(Bloomberg) -- The pandemic-fueled exodus from New York City propelled nearby Westchester County to its strongest year for home sales in more than two decades.

In 2020, completed purchases in the northern suburbs totaled 6,635, the highest tally in records dating back to 1996, according to a report by brokerage Houlihan Lawrence.

It was an abrupt reversal for a county that for years contended with slackening demand due to its highest-in-the nation property taxes and an oversupply of older, sprawling homes far from train lines. The Covid-19 pandemic pushed those concerns aside as city-dwellers -- armed with record-low mortgage rates -- fled urban areas in search of more space for work, learning and recreation.

“Everything’s selling,” said Debbie Doern, senior vice president of sales at Houlihan Lawrence. “It’s not easy to get a house right now.”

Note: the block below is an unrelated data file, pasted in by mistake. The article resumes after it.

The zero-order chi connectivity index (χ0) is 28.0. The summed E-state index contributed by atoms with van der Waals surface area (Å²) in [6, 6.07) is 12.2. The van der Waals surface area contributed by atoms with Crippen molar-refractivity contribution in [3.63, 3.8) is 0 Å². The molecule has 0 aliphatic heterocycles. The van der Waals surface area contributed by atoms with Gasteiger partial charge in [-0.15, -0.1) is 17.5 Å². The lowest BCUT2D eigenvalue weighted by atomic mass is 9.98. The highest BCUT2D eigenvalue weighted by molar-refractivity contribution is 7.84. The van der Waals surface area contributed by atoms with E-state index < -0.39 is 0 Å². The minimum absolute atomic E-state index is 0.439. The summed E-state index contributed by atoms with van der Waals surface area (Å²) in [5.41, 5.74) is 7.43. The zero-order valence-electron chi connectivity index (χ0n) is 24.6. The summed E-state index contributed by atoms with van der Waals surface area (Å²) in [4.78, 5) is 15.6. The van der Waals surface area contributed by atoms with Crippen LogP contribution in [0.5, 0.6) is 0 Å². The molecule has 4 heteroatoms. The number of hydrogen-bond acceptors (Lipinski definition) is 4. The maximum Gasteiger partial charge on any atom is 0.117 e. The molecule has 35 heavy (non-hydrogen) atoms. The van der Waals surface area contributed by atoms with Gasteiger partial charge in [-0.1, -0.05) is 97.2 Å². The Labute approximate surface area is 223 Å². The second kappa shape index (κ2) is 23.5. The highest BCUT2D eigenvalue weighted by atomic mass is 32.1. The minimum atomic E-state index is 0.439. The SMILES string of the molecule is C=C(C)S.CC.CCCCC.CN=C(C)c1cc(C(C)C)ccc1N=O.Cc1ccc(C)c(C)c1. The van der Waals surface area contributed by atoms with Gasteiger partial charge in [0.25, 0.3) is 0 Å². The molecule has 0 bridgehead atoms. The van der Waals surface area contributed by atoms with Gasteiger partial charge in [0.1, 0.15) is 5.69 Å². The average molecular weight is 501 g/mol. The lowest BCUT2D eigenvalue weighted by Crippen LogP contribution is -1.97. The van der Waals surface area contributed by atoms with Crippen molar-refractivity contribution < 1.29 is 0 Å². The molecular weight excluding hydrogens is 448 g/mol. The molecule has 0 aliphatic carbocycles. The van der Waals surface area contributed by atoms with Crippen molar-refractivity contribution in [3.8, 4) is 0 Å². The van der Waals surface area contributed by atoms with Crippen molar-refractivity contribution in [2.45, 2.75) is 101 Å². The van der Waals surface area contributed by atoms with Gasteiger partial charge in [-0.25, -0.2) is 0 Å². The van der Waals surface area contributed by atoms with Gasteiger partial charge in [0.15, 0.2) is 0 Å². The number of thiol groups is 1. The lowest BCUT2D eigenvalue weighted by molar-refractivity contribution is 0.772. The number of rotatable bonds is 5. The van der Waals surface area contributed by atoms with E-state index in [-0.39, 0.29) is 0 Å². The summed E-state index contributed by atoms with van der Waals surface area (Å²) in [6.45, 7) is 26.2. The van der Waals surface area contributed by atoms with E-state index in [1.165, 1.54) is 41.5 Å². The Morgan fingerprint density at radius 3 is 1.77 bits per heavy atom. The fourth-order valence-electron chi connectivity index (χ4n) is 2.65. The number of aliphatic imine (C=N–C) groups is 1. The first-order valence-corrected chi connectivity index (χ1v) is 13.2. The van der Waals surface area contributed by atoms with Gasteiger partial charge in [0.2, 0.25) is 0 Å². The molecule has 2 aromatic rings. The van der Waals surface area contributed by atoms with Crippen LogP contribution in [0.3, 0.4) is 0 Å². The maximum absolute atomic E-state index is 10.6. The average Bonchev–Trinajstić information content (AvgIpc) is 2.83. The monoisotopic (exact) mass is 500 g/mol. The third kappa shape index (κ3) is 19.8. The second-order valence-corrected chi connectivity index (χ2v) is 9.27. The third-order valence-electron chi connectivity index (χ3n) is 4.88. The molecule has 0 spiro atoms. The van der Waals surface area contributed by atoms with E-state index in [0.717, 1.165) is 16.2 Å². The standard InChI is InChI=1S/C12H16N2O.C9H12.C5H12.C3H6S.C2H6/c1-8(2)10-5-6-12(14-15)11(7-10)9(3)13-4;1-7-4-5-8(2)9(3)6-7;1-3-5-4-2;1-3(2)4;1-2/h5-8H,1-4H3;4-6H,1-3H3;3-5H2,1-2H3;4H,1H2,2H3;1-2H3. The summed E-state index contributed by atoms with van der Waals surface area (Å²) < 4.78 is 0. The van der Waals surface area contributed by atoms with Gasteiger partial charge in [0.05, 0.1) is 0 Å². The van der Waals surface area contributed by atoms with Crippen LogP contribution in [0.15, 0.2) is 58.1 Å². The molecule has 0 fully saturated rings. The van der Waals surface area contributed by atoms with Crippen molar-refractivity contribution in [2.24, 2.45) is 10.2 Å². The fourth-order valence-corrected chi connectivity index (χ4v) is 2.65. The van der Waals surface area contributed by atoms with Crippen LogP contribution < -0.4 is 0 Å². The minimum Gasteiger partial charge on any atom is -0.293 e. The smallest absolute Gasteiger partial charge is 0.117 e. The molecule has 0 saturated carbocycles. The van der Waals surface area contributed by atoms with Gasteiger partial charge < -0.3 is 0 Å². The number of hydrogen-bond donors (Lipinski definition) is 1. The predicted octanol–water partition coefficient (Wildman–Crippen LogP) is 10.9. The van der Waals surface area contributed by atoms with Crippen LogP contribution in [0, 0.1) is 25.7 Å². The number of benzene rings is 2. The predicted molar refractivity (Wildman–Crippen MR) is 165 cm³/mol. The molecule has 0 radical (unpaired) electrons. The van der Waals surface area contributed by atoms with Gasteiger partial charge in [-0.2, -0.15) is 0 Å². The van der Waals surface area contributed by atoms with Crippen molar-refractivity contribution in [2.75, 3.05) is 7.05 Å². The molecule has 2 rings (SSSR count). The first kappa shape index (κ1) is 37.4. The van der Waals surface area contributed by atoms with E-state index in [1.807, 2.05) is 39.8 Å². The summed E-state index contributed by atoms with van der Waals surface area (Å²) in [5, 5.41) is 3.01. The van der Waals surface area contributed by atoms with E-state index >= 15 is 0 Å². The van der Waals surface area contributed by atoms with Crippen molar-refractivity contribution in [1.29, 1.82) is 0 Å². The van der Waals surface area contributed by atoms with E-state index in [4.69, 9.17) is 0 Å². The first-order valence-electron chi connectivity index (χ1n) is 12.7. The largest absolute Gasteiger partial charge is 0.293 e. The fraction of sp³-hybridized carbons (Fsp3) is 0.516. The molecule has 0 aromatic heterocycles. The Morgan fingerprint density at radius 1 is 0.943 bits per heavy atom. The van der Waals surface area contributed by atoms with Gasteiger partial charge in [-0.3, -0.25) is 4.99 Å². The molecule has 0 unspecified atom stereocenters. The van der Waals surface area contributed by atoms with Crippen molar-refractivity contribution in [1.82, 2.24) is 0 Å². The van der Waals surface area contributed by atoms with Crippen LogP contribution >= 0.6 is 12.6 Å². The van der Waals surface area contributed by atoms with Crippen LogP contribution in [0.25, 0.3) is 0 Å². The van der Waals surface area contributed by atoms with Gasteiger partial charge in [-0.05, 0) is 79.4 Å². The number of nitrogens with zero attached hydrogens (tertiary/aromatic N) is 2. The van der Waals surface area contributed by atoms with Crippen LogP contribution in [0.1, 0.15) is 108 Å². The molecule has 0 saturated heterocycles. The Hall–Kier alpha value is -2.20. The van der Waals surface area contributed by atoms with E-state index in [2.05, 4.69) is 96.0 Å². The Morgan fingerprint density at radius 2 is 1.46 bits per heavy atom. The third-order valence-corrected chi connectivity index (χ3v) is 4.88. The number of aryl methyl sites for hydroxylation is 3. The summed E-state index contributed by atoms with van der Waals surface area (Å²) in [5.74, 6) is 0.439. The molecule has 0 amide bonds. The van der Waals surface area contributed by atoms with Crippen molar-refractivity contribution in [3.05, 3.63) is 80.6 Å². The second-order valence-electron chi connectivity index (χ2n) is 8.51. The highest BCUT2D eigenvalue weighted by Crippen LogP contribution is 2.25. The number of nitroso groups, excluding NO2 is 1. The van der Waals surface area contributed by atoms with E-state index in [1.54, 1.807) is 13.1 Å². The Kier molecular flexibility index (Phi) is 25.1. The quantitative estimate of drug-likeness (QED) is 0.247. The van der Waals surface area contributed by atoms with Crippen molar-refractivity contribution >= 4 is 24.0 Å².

The median price of single-family homes that changed hands in the fourth quarter jumped 20% from a year earlier to $738,250, appraiser Miller Samuel Inc. and brokerage Douglas Elliman Real Estate said in a report Thursday. It was the biggest annual jump since the end of 2002.

Properties moved quickly once they reached the market, depleting the supply of listings. The county’s single-family sales inventory at the end of December was down 29% from a year earlier to 1,299 homes, the fewest in records dating to 1994, Miller Samuel and Douglas Elliman said.

At the current rate of sales, it would take just 2.6 months to clear all those properties, the fastest pace on record.

“Buyers are poised and ready,” said Scott Durkin, president of Douglas Elliman. “They’ve got financing in hand, deposits in hand, they’re more forgiving of home inspections, and they’re ready to pounce.”

The rollout of Covid vaccines so far isn’t quelling demand. There were 1,459 pending home sales in Westchester as of Dec. 31, Houlihan Lawrence said. That’s 46% more than at the end of 2019.

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